Mortgage rates declined for the third consecutive week as the 30-year, fixed-rate mortgage averaged just above its record low while the 15-year FRM hit a new all-time record low.
The Freddie Mac survey showed 15-year FRM, a popular refinancing choice, averaged 3.11%, down from last week when it averaged 3.21%. The rate broke its previous low of 3.13% in March. A year ago, the average rate for a 15-year FRM was 4.13%.
The 30-year FRM averaged 3.88% for the week ending Thursday, down from the prior week’s average of 3.98%. Last year at this time, the 30-year FRM averaged 4.91%.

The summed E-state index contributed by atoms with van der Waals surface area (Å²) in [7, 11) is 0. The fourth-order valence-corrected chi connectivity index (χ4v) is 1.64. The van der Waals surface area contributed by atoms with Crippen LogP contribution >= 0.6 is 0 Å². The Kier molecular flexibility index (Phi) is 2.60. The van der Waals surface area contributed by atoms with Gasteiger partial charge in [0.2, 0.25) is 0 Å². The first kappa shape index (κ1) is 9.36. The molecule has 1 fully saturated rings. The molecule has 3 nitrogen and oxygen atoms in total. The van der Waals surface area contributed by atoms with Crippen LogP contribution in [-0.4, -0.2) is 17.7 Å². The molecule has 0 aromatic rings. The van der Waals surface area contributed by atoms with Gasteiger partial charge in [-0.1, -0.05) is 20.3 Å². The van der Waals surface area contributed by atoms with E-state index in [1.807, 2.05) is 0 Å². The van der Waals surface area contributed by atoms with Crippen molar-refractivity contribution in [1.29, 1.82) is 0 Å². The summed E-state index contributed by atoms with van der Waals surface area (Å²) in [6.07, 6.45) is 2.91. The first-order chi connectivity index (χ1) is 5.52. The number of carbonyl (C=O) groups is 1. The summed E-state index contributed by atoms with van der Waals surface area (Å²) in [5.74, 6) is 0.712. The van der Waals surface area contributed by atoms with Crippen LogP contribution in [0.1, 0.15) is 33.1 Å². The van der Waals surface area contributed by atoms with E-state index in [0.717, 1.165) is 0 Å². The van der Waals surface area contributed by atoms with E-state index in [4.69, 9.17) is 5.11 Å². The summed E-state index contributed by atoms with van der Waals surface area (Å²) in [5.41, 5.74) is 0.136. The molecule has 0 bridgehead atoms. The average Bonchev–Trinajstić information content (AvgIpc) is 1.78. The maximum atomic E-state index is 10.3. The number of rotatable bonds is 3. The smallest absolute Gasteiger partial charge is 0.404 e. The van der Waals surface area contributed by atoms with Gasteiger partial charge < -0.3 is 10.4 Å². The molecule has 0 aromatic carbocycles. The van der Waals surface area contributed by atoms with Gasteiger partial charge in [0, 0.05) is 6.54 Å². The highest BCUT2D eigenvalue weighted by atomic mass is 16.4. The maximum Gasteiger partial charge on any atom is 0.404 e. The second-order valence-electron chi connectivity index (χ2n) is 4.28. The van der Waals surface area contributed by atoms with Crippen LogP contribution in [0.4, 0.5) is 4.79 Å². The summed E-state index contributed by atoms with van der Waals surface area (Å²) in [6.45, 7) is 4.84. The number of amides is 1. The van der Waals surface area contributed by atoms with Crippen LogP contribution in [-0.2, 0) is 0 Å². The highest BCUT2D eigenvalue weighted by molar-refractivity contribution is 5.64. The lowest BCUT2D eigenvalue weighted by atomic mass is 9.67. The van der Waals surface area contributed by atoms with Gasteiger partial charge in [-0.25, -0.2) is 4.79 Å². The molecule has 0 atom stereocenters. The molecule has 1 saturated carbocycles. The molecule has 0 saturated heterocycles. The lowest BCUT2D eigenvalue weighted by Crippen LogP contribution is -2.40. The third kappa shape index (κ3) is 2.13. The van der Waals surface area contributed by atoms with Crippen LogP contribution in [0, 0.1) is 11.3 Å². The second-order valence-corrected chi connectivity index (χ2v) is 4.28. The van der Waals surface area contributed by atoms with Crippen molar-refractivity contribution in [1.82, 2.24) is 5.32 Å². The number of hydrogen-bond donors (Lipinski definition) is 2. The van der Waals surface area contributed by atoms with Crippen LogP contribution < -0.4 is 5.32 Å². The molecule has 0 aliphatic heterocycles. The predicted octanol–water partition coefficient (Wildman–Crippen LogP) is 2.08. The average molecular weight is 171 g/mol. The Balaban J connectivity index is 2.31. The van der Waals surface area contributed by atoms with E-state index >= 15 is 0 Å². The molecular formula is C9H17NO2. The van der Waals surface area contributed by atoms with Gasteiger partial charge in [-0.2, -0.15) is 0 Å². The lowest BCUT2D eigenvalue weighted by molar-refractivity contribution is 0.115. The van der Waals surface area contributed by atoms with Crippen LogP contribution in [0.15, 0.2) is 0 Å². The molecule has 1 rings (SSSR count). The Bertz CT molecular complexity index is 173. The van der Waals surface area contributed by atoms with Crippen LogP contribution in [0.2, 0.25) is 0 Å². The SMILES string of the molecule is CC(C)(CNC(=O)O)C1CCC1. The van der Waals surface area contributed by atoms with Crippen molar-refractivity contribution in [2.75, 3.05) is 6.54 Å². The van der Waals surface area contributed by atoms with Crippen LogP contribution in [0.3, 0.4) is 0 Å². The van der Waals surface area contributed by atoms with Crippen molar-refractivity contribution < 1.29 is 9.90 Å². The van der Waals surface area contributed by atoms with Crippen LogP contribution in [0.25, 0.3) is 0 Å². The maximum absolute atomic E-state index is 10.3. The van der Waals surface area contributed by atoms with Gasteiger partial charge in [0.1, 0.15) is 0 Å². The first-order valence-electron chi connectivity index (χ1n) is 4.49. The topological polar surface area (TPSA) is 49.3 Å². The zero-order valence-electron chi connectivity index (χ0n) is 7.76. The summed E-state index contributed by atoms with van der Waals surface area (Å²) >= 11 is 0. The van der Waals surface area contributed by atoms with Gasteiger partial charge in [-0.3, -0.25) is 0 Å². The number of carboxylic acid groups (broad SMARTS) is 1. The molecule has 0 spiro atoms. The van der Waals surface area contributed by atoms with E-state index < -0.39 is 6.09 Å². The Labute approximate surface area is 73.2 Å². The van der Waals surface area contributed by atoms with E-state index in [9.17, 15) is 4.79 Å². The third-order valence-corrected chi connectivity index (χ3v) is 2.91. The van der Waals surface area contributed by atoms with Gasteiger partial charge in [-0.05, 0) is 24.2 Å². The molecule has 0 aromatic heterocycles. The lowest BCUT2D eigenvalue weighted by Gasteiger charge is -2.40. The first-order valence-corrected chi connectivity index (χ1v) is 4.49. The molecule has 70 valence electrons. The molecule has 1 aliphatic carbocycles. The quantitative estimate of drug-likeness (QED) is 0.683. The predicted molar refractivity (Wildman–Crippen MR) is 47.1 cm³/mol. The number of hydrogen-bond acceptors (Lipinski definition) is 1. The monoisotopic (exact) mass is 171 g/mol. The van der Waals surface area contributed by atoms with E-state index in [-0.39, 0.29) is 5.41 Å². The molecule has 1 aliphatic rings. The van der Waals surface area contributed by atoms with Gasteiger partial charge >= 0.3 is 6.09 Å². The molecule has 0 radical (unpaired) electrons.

Five-year, Treasury-indexed hybrid adjustable-rate mortgages averaged 2.85%, down from 2.86% the prior week and down from 3.78% a year earlier.
And one-year, Treasury-indexed ARMs averaged 2.80%, up from last week when it averaged 2.78% and down from 3.25% last year.
The lower rates arrive on the heels of a weaker than expected employment report in March.
“Although the unemployment rate fell to the lowest reading since January 2009, the overall economy added just 120,000 new jobs in March, nearly half that of the market consensus forecast,” said Frank Nothaft, Freddie Mac chief economist.
“On a more positive note, the Federal Reserve reported hiring was steady, or showed a modest increase, across many of its districts in its April Beige Book of regional economic conditions,” Nothaft added.
Home loan analytics firm Bankrate, which surveys large banks, reported the 30-year FRM fell to 4.11% from 4.25%, while the 15-year FRM dropped to 3.32% from 3.42%. The 5/1 ARM inched down to 3.03% from 3.15%.